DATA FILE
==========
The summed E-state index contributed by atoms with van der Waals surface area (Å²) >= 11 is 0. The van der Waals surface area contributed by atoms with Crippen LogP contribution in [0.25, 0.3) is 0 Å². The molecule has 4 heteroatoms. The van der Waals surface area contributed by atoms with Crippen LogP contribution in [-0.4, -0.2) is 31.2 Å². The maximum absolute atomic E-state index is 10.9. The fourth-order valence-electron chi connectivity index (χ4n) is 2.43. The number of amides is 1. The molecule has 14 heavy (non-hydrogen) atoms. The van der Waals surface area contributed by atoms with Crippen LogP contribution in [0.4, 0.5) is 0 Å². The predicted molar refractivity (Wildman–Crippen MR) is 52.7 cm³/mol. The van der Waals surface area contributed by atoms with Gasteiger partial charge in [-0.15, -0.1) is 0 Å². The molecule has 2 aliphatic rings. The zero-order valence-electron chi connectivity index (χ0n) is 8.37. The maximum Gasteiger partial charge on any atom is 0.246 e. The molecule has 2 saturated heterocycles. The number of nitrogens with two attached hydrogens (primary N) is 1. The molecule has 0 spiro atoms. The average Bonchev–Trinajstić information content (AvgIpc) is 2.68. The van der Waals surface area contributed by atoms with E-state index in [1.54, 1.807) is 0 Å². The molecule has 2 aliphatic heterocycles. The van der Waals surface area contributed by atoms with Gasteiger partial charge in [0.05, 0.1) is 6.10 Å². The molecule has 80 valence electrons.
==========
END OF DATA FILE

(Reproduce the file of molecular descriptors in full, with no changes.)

The summed E-state index contributed by atoms with van der Waals surface area (Å²) >= 11 is 0. The van der Waals surface area contributed by atoms with Crippen LogP contribution in [0.25, 0.3) is 0 Å². The molecule has 4 heteroatoms. The van der Waals surface area contributed by atoms with Crippen LogP contribution in [-0.4, -0.2) is 31.2 Å². The maximum absolute atomic E-state index is 10.9. The fourth-order valence-electron chi connectivity index (χ4n) is 2.43. The number of amides is 1. The molecule has 14 heavy (non-hydrogen) atoms. The van der Waals surface area contributed by atoms with Crippen LogP contribution in [0.4, 0.5) is 0 Å². The predicted molar refractivity (Wildman–Crippen MR) is 52.7 cm³/mol. The van der Waals surface area contributed by atoms with Gasteiger partial charge in [-0.15, -0.1) is 0 Å². The molecule has 2 aliphatic rings. The zero-order valence-electron chi connectivity index (χ0n) is 8.37. The maximum Gasteiger partial charge on any atom is 0.246 e. The molecule has 2 saturated heterocycles. The number of nitrogens with two attached hydrogens (primary N) is 1. The molecule has 0 spiro atoms. The average Bonchev–Trinajstić information content (AvgIpc) is 2.68. The van der Waals surface area contributed by atoms with E-state index in [1.54, 1.807) is 0 Å². The molecule has 2 aliphatic heterocycles. The van der Waals surface area contributed by atoms with Gasteiger partial charge in [0.05, 0.1) is 6.10 Å². The molecule has 80 valence electrons.